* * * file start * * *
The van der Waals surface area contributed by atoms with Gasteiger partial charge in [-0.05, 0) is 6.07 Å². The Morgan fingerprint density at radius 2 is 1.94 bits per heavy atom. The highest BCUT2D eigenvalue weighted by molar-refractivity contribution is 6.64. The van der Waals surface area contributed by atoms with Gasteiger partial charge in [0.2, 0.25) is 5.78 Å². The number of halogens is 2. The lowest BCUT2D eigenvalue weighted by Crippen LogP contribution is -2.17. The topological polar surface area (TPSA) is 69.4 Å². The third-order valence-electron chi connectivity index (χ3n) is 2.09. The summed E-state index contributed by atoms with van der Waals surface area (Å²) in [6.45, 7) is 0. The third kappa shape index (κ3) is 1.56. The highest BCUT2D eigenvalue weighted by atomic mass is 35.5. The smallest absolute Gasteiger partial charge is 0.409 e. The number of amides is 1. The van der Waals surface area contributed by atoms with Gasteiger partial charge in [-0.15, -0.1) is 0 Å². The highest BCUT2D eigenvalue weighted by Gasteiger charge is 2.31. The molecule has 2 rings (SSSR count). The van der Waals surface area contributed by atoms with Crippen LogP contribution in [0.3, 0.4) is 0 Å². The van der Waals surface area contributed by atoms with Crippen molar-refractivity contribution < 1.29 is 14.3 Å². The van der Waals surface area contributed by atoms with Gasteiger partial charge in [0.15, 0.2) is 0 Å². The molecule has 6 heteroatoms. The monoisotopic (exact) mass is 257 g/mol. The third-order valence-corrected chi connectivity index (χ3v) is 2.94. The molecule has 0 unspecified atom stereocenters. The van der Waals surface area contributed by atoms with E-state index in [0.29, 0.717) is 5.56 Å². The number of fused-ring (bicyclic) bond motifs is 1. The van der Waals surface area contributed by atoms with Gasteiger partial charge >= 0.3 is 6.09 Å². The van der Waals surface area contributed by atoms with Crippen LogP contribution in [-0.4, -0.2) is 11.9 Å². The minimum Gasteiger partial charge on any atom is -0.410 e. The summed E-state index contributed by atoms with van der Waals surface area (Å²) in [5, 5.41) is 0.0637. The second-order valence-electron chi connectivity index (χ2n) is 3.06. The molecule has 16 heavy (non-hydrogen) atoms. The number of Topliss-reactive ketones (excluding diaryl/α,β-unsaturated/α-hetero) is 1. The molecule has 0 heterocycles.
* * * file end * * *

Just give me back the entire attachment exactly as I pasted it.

The van der Waals surface area contributed by atoms with Gasteiger partial charge in [-0.05, 0) is 6.07 Å². The Morgan fingerprint density at radius 2 is 1.94 bits per heavy atom. The highest BCUT2D eigenvalue weighted by molar-refractivity contribution is 6.64. The van der Waals surface area contributed by atoms with Gasteiger partial charge in [0.2, 0.25) is 5.78 Å². The number of halogens is 2. The lowest BCUT2D eigenvalue weighted by Crippen LogP contribution is -2.17. The topological polar surface area (TPSA) is 69.4 Å². The third-order valence-electron chi connectivity index (χ3n) is 2.09. The summed E-state index contributed by atoms with van der Waals surface area (Å²) in [6.45, 7) is 0. The third kappa shape index (κ3) is 1.56. The highest BCUT2D eigenvalue weighted by atomic mass is 35.5. The smallest absolute Gasteiger partial charge is 0.409 e. The number of amides is 1. The van der Waals surface area contributed by atoms with Gasteiger partial charge in [-0.15, -0.1) is 0 Å². The highest BCUT2D eigenvalue weighted by Gasteiger charge is 2.31. The molecule has 2 rings (SSSR count). The van der Waals surface area contributed by atoms with Crippen LogP contribution in [0.3, 0.4) is 0 Å². The van der Waals surface area contributed by atoms with Crippen molar-refractivity contribution < 1.29 is 14.3 Å². The van der Waals surface area contributed by atoms with Gasteiger partial charge in [0.15, 0.2) is 0 Å². The molecule has 6 heteroatoms. The monoisotopic (exact) mass is 257 g/mol. The third-order valence-corrected chi connectivity index (χ3v) is 2.94. The molecule has 0 unspecified atom stereocenters. The van der Waals surface area contributed by atoms with E-state index in [0.29, 0.717) is 5.56 Å². The number of fused-ring (bicyclic) bond motifs is 1. The van der Waals surface area contributed by atoms with Gasteiger partial charge >= 0.3 is 6.09 Å². The van der Waals surface area contributed by atoms with Crippen LogP contribution in [-0.4, -0.2) is 11.9 Å². The minimum Gasteiger partial charge on any atom is -0.410 e. The summed E-state index contributed by atoms with van der Waals surface area (Å²) in [5, 5.41) is 0.0637. The second-order valence-electron chi connectivity index (χ2n) is 3.06. The molecule has 16 heavy (non-hydrogen) atoms. The number of Topliss-reactive ketones (excluding diaryl/α,β-unsaturated/α-hetero) is 1. The molecule has 0 heterocycles.